It used to be, if you were able to travel abroad you were considered lucky or wealthy.
Now it’s not surprising that international travel is showing a huge increase.
Anyone can click a couple of buttons and book a flight to anywhere in the world. The amount of travel photos, articles, and blogs all over social media spark wanderlust across the world. The idea of traveling abroad is no longer a wishful item on a bucket list, but an easily attainable reality.
According to the United Nations World Tourism Organization, the amount of international tourism is predicted to increase to 1.4 billion people by the year 2020.
The U.S. alone, is estimated to have a 5% growth this year.
According to Forbes, the U.S. travel market is currently on track to hit a record-breaking $370 billion by the end of the year. That includes, airlines, lodging, car rentals, cruises, rail, and travel packages. Hotels alone are estimated to have 5-6% growth and $1.5 billion (also record breaking) in gross bookings.
All good news right? Well, maybe. Some industry analysts are concerned that this continued growth won’t last much longer. Historically speaking, the hotel industry shows long term growth followed by a downward turn throughout a 10 year cycle.
The last cycle ended in 2010, meaning we’re coming up on the next one pretty soon. Due to the increase in international travel, there are some concerns about where the tourism industry is headed.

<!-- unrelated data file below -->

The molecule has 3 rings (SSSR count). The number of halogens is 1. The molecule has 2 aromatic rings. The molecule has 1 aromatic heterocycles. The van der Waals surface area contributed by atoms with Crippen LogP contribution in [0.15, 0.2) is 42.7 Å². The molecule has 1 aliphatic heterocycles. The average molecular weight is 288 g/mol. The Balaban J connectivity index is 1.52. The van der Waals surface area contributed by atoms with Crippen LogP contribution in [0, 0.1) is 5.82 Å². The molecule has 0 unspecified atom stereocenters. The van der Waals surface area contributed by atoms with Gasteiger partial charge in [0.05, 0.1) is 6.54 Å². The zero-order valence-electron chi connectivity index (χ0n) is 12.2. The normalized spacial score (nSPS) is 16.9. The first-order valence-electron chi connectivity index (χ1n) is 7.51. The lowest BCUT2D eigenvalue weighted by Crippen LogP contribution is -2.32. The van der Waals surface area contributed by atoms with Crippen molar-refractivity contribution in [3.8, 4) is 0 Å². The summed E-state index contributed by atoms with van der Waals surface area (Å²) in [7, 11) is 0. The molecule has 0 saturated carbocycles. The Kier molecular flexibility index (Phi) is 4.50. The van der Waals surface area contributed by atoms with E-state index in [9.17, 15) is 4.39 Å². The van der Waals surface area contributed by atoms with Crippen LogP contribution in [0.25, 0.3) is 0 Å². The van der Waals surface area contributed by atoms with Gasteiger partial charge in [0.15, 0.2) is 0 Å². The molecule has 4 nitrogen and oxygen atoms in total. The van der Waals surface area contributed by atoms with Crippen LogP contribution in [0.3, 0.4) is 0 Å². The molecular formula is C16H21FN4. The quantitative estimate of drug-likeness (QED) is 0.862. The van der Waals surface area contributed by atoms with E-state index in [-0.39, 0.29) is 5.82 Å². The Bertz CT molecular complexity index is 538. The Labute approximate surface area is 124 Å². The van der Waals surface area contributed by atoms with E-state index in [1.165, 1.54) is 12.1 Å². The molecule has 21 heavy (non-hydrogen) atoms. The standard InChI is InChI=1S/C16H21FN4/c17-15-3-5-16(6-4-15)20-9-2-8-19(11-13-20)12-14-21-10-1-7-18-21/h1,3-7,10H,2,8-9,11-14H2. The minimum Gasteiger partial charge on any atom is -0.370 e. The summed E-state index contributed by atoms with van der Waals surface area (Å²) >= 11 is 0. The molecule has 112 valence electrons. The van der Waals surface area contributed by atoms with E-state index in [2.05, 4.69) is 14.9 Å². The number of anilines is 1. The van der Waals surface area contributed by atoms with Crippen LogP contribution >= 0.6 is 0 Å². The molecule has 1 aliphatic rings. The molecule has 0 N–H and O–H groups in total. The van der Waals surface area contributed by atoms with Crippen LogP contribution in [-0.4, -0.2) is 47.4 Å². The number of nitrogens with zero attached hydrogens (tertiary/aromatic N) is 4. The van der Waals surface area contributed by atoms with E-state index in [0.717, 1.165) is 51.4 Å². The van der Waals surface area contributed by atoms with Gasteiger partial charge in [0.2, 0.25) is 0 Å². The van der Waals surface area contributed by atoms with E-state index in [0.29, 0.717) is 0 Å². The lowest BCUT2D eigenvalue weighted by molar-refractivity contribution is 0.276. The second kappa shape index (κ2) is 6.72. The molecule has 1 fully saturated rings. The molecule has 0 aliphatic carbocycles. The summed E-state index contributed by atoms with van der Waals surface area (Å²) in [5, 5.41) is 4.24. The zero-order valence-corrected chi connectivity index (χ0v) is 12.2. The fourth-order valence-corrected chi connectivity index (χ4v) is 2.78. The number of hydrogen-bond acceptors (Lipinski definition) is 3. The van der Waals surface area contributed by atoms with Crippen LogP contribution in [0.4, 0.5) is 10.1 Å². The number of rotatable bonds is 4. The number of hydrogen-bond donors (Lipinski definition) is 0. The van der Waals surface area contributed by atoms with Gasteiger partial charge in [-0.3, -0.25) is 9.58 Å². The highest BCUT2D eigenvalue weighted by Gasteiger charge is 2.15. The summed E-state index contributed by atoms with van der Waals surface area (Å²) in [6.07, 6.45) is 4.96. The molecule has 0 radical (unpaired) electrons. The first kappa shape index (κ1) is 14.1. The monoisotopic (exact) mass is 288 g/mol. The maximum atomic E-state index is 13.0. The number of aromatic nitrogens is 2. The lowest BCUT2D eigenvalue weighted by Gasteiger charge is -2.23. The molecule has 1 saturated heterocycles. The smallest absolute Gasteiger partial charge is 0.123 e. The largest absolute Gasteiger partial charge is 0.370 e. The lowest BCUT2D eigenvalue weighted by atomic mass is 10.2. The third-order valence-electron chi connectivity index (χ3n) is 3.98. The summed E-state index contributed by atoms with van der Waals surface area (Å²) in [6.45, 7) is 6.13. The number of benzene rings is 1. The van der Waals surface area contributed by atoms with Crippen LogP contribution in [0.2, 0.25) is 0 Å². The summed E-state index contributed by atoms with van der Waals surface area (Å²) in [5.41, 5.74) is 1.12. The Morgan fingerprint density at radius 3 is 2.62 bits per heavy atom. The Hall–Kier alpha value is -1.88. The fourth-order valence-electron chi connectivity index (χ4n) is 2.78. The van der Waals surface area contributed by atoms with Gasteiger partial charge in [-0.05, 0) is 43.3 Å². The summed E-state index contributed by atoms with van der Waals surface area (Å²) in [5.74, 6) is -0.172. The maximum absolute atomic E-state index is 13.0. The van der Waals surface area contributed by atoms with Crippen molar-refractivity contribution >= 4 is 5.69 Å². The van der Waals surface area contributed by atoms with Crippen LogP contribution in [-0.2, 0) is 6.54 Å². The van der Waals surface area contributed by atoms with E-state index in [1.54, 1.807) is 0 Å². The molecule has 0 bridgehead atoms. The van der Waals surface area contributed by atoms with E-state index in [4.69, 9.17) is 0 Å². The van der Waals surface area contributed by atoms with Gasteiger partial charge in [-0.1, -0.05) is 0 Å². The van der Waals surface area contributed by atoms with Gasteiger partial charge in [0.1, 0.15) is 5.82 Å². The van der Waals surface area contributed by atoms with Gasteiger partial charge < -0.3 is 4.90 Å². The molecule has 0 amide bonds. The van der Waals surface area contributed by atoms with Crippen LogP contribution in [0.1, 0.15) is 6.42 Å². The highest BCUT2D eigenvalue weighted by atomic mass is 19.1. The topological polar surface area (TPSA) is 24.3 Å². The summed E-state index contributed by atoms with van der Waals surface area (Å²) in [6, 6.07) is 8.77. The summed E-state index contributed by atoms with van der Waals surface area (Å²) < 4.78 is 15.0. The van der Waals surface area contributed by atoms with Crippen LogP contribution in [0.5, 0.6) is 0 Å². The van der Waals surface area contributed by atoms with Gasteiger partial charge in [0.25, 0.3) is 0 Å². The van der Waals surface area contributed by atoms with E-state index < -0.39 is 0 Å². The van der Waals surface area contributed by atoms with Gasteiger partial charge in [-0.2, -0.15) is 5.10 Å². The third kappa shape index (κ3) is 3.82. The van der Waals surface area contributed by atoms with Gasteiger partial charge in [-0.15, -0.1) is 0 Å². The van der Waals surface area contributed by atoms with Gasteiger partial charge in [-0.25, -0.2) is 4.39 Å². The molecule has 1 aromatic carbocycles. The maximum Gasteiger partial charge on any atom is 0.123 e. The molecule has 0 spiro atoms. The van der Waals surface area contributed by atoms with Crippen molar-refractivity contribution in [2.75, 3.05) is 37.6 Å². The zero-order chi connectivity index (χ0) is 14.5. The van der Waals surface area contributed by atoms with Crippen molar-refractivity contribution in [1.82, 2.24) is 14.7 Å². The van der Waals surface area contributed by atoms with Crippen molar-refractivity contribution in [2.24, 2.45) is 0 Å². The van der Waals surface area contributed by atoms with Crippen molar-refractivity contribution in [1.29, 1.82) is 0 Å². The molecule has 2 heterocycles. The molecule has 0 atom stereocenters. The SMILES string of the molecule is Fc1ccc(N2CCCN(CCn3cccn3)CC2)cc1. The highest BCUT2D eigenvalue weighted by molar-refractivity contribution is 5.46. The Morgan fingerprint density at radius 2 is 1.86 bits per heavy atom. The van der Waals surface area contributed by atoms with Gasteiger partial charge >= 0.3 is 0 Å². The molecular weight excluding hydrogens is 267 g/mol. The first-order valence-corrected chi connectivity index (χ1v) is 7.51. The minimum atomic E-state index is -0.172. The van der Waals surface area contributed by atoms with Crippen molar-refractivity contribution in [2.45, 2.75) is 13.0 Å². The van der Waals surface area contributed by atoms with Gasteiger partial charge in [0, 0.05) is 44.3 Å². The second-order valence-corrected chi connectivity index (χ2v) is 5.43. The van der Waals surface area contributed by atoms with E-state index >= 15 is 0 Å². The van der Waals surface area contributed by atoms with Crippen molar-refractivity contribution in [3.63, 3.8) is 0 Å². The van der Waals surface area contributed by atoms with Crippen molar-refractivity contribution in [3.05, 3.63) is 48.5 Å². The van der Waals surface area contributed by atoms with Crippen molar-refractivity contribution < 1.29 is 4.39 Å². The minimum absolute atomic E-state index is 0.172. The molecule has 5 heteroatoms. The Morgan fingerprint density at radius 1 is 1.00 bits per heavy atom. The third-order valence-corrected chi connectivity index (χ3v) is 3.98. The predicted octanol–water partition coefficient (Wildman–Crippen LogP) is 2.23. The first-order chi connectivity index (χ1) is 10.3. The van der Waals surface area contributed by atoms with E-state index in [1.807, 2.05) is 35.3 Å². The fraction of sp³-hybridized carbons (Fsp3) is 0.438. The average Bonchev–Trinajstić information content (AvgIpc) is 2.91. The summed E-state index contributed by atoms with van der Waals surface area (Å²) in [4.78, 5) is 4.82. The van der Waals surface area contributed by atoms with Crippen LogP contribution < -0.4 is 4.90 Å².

With an increase in demand, places including New York and Chicago have been struggling to increase their hotel rates due to the onslaught of new supply.
To put it into perspective: according to Deloitte’s 2018 Travel and Hospitality Industry Outlook states that New York City has a total of 634 hotels which is a 55% increase from 2008.
Combine that with the increasingly popular option of booking private accommodations (such as Airbnb or similar) on the rise. Hotels are forced to figure out how get noticed in the crowd, while keeping their prices competitive AND make a profit.
International tourism is predicted to increase to 1.4 billion people by the year 2020.
Smaller properties are struggling to keep their rooms filled, resulting in cutbacks in areas like maintenance or service. However, mid-sized hotels are making waves by starting new trends.
Mid-sized hotels have the ability to add additional amenities or spend money on interior face lifts. Some examples might include, modern aesthetics and communal spaces. Even upgrading their technology.
They have more flexibility compared to their larger competition. Larger chain hotels have more rooms to update and require a larger staff to operate. Which makes it less flexible for big changes.
They’re raising the bar within the consumer world and there is only a growing awareness in opportunity. Will this travel trend continue to rise in the following years? If it does, I’d imagine that the entire concept of hotels as we know it will have a vastly new meaning and expectation.
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